message 15: by Michael (last edited Aug 25, 2016 12:28PM) (new)

Michael | 6 comments In this case I think that the original poster (Chris) was looking for something specifically in the 'New Weird' movement or books like them ... so in this instance the definition matters to an extent. :)

You know, it's funny because I feel as though I've talked about this several times on goodreads already!


message 16: by Michael (last edited Aug 25, 2016 12:28PM) (new)

Michael | 6 comments The only movement I worry about are the ones I get after drinking coffee. Good night, everybody!

Frankly I enjoy these conversations but I feel badly when I hijack someone else's thread...


message 17: by Peggy (last edited Aug 25, 2016 12:31PM) (new)

Peggy | 3 comments Chris, have you tried K.J. Bishop's The Etched City? I'll also recommend Zoran Zivkovic and Kelly Link. You might also try picking up any of the Leviathan anthologies as a source for new writers in this vein.


message 18: by Christopher (last edited Aug 25, 2016 12:31PM) (new)

Christopher | 9 comments Peggy - I loved "The Etched City" and Link's "Magic For Beginners," so I'll add Zoran Zivkovic to my Too Reads. Any specific titles to suggest?

As for the discussion as the the type of book I like, there's a reason I didn't mention a genre in my request for book ideas -- I really dislike classifying the books I read. I realize that it makes discussing, sharing, and finding them easier, but the line between New Weird, Fantasy, Sci-Fi, and other genres is so blurry as to be pointless. Or, even worse, they are so set in stone as to be inhibitory. Seven years ago or so when Mievelle set out his "Weird Fiction" manifesto I found the discussion endlessly fascinating, but I've sort of moved past those sort of distinctions. It might be easier to saw "Can anyone suggest a great New Weird author?" but then people might think "Such-in-Such is a great book, but it isn't New-Weird so he wouldn't be interested."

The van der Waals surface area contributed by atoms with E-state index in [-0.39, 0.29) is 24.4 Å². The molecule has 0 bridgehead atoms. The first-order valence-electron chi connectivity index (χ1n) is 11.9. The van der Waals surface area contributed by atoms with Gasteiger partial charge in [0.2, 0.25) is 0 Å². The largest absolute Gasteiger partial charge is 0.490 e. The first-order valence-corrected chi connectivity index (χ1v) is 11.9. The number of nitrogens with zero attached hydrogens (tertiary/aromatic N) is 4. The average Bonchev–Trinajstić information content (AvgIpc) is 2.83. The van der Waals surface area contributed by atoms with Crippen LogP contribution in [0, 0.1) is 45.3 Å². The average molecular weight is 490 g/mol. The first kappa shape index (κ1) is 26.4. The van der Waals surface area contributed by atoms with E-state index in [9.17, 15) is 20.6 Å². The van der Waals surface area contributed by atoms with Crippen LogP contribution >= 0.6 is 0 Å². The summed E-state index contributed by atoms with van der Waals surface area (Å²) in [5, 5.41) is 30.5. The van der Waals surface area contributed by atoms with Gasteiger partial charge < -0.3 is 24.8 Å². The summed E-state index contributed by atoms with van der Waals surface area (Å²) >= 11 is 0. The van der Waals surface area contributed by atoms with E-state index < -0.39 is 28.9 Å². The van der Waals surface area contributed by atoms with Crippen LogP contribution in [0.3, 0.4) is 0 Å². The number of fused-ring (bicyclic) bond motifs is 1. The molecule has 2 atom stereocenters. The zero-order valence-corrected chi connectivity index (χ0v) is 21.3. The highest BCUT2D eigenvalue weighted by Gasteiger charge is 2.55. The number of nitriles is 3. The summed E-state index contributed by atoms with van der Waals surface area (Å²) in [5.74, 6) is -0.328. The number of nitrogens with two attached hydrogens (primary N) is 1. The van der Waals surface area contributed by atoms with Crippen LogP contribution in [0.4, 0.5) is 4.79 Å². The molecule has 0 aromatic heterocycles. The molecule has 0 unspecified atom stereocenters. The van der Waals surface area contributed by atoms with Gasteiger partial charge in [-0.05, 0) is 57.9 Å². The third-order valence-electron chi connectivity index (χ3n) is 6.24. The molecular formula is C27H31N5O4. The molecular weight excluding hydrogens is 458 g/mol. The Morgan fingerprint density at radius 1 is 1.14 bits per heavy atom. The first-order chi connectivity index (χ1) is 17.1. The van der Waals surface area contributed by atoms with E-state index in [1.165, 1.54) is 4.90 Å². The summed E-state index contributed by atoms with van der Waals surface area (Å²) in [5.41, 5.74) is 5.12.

I threw out some names, used the vaguely pompous phrase "deconstruct the sci-fi fantasy tropes", and hoped people would throw some stuff back at me. The books don't have to have magic (but they might); they could have monsters, mutants, psychics, psionics, divorced single-moms, bankers, rangers, elves, or ray-guns. I love M. John Harrison, Calvino, Borges, and China Mievelle. I love Kelly Link, Don DeLillo, Dr. Norell and Mr. Strange, Mobey Dick, and Pride & Prejudice.

I think there is a place for genre distinction, but I don't know where it is. I have no problem with Dragon Lance books being shelved in a separate section near the back of B&N near the White Wolf and D&D modules, but it annoys me that Mievelle is there as well rather than in the rest of "Fiction and Literature". Does that show some sort of elitism? Perhaps, but some books clearly (and willfully) fall within the "Fantasy Genre" distinction, much like pulp detective novels and Tales from the Crypt.

I'm actually all for just shelving all fiction in one section by author - if I want David Eddings, I could go bast Dickens and stop before Faulkner, and neither would loose anything by their close proximity to such terrible trash-fantasy. And then I wouldn't have to check two section every time I wanted to find a book.